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Securities Fraud Litigation: The Avoidance of Rubber-Stamping and Proper Disclosure

Publisher: Day Pitney Alert
December 15, 2010
Day Pitney Author(s) Warren J. Casey

A motion to dismiss an SEC enforcement action was denied recently by the District Court of Nebraska in SEC v. Das. The SEC's eight-count complaint alleges fraud and other misconduct by two former chief financial officers ("CFOs") of InfoUSA Inc. (now InfoGroup Inc.; the "Company") over a four-year period. The CFOs allegedly prepared SEC filings and proxy statements with material understatements and failed to adequately disclose that the former CEO of the Company had received company funds to pay for personal transactions and related-party transactions. The former CEO allegedly received approximately $9.5 million in unauthorized and undisclosed compensation, and two companies he controlled engaged in about $9.3 million in undisclosed related-party transactions with the Company. The complaint alleges that the CFOs knew, or were reckless in not knowing, that the Company's filings materially understated the CEO's compensation and failed to properly disclose related party transactions.

Item 402 - Undisclosed Perquisites

The former CEO's undisclosed perquisites allegedly included reimbursements for personal use of jets, yachts, cars, credit cards, life insurance policies, homes, and country club memberships. The former CEO allegedly used corporate funds for personal jet travel and hotel accommodations, including on a South African honeymoon and on trips to France and Las Vegas. Form 10-K requires companies to disclose information on executive compensation according to Item 402 of Regulation S-K. Item 402 requires disclosure of compensation awarded to, earned by or paid to certain executives, including the CEO. Item 402 also requires disclosure of perquisites and other personal benefits paid to executives.

Whether the expense reimbursements were compensation under Item 402 of Regulation S-K was decided by the court to be a fact-specific inquiry. The court noted that almost all cases interpreting Item 402 involve money knowingly given to executives by a company; because the SEC alleged that the CFOs knowingly caused the Company to pay for the former CEO's private expenses, the complaint survived dismissal.

The SEC alleged that the CFOs essentially "rubber-stamped" the CEO's reimbursement requests. The Company's internal policies and controls required documentation sufficient to demonstrate that an expense was a valid business expense and not employee compensation. The complaint alleged that the CFOs approved the requests despite the lack of sufficient documentation or explanation and approved some reimbursement requests without any business justification. Several employees of the Company had also voiced concern over the reimbursements. The SEC alleged that the improperly approved requests were compensation under Item 402 and thus should have been disclosed properly in a Form 10-K.

Item 404 - Related-Party Transactions

The SEC complaint also made claims that several of the Company's Forms 10-K and proxy statements had materially understated, mischaracterized, or omitted significant related-party transactions involving two companies owned by the former CEO. Intended to highlight any potential conflicts of interest, Form 10-K requires public companies to furnish information regarding certain relationships and related transactions in accordance with Item 404 of Regulation S-K. The court found that the SEC's complaint sufficiently alleged that the Company entered into transactions with the companies controlled by the CEO and should have disclosed the same under Item 404.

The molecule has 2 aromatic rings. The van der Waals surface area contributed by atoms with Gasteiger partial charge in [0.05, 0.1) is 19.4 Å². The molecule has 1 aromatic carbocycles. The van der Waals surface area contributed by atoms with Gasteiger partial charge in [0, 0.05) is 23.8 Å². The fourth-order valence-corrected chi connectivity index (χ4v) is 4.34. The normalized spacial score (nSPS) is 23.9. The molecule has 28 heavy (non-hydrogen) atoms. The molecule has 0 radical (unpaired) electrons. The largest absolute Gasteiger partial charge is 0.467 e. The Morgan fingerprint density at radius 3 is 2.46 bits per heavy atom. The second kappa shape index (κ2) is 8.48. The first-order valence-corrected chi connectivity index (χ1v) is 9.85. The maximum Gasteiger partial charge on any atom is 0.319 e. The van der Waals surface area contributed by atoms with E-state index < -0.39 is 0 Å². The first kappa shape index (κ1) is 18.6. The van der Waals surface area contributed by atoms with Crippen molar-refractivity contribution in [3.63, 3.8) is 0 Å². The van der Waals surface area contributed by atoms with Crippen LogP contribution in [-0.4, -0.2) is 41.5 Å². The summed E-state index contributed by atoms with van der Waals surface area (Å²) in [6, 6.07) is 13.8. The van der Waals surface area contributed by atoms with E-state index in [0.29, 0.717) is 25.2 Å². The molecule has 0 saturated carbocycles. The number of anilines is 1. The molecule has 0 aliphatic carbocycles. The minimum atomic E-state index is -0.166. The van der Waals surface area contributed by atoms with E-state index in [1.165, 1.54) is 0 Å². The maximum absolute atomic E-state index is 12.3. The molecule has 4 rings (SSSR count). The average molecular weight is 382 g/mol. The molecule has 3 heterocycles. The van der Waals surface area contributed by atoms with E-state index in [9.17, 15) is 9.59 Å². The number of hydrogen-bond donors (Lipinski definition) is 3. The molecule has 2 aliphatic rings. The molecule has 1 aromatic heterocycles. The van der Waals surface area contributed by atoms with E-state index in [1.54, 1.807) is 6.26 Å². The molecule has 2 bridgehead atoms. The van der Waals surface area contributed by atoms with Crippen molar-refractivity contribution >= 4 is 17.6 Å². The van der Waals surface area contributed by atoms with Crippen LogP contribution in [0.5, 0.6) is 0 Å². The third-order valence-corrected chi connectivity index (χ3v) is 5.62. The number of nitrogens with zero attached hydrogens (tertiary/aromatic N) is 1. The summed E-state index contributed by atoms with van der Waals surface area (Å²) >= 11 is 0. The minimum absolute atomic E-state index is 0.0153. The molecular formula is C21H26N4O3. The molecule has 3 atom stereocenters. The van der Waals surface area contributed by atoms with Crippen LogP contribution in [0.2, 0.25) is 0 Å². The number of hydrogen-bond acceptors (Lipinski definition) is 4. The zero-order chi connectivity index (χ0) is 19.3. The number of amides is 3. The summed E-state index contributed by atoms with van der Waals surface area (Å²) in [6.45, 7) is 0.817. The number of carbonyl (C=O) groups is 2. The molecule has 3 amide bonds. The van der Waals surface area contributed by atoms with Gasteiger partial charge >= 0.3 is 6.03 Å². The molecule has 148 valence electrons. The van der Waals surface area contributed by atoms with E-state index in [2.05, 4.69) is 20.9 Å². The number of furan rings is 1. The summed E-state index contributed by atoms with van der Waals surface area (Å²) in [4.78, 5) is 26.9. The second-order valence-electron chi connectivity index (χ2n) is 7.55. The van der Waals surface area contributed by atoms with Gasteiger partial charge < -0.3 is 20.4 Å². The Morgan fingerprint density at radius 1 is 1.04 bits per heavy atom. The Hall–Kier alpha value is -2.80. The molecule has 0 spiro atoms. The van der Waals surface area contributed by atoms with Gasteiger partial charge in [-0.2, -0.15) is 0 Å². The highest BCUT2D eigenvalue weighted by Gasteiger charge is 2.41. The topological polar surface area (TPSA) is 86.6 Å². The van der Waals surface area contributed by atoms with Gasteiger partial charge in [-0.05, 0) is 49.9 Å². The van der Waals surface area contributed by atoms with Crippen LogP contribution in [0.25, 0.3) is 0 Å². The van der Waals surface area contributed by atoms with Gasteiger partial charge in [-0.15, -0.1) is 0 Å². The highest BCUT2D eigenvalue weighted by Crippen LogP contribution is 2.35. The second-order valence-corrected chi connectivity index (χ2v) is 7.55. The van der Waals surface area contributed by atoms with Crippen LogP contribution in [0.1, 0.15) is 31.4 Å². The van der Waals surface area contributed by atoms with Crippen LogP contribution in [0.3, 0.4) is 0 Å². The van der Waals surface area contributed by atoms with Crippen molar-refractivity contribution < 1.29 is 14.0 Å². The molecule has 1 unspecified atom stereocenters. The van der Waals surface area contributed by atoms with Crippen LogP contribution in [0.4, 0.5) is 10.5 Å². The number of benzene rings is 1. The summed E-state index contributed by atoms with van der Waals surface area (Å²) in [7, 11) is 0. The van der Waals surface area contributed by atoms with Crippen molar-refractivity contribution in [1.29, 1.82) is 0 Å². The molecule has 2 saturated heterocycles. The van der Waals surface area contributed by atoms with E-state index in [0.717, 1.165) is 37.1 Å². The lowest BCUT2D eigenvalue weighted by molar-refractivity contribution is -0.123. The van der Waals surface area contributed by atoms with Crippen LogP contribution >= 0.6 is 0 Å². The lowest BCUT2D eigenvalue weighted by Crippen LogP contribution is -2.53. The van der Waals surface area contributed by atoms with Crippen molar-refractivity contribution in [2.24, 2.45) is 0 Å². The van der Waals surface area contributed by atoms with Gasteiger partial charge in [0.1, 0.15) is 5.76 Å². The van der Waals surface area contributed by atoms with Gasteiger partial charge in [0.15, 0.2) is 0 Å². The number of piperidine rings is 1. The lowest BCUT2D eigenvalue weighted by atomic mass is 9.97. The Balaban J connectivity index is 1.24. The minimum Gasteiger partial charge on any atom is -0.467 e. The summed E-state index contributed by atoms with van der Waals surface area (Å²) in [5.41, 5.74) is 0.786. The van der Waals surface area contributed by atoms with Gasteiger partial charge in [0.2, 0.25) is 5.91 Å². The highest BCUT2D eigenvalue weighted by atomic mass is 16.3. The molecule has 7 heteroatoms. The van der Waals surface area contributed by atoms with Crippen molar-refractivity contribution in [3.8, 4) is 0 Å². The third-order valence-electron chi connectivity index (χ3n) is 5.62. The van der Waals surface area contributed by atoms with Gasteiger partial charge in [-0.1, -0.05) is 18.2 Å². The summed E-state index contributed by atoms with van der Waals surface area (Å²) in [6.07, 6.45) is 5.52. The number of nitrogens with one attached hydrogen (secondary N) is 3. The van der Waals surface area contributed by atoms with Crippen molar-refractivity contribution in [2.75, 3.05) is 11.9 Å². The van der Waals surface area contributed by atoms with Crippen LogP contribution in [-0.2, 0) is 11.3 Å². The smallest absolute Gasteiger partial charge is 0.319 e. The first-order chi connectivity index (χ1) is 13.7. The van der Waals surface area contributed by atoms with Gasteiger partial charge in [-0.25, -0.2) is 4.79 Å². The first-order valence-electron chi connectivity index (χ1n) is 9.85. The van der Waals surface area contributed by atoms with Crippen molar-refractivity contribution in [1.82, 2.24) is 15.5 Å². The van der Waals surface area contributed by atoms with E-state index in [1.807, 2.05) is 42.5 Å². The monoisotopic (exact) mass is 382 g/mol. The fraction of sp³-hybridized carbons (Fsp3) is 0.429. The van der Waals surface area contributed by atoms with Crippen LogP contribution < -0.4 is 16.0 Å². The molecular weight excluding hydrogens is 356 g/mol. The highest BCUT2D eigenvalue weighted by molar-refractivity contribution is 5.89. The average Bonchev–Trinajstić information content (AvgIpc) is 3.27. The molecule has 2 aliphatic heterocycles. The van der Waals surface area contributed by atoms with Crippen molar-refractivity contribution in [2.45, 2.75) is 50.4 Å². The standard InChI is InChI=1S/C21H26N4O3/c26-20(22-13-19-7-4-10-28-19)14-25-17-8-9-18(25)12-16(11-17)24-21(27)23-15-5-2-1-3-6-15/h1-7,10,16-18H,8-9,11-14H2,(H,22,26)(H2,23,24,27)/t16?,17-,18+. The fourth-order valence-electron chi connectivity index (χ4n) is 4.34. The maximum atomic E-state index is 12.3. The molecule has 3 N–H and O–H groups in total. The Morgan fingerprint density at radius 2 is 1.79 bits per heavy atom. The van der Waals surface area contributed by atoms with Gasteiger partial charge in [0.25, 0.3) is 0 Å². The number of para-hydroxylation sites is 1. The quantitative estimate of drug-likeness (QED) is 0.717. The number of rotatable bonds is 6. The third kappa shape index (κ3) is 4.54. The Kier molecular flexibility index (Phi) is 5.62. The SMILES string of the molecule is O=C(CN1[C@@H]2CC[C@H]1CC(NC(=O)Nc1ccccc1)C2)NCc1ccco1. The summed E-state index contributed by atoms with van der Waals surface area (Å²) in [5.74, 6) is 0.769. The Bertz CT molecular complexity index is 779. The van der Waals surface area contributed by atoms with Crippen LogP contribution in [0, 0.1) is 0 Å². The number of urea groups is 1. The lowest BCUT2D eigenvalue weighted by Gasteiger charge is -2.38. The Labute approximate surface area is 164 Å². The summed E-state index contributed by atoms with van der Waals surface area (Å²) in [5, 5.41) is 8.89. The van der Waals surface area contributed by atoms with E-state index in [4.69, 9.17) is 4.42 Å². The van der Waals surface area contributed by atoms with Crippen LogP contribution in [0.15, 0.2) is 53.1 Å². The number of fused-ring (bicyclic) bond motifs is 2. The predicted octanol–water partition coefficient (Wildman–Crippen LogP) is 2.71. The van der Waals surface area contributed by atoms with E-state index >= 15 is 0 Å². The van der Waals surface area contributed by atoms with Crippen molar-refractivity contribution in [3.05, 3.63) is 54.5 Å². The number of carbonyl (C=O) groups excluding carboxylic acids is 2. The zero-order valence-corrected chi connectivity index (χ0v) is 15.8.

The amounts paid to the two related companies allegedly were understated by approximately $5.4 million. The Forms 10-K did reflect the Company's payment for the use of an aircraft owned by one of the companies, a jet-leasing company; however, the complaint alleged such to be materially misleading because the Company's payments involved more than the use of an aircraft, including other undisclosed transactions. Both CFOs allegedly approved payments on behalf of one of the companies made directly to a jet leasing company, instead of paying the company directly, in order to reduce the amount of related-party payments that would need to be disclosed. The CFOs also allegedly structured purchases of two jet interests and four cars from the CEO's entities in a way that concealed the transactions from investors, including the use of a straw man. The Company had allegedly paid the two companies for the former CEO's homes, yacht, and cars and provided rent-free office space to the entities in buildings owned by the Company.

Conclusion

As the litigation against the CFOs continues, the former CEO has settled with the SEC in a related proceeding, consenting to the entry of a permanent injunction prohibiting future violations of antifraud, proxy, and reporting provisions. He agreed to an order directing his disgorgement of roughly $4 million along with prejudgment interest and a civil penalty of approximately $2.24 million. The order bars him from serving as an officer or director and places restrictions on his voting rights in Company shares.

As the fiscal year closes for many companies, it is important for CFOs to be aware and objective, avoiding "rubber-stamping" of reimbursement requests without adequate and detailed support, and bearing in mind the consequences of looking the other way.

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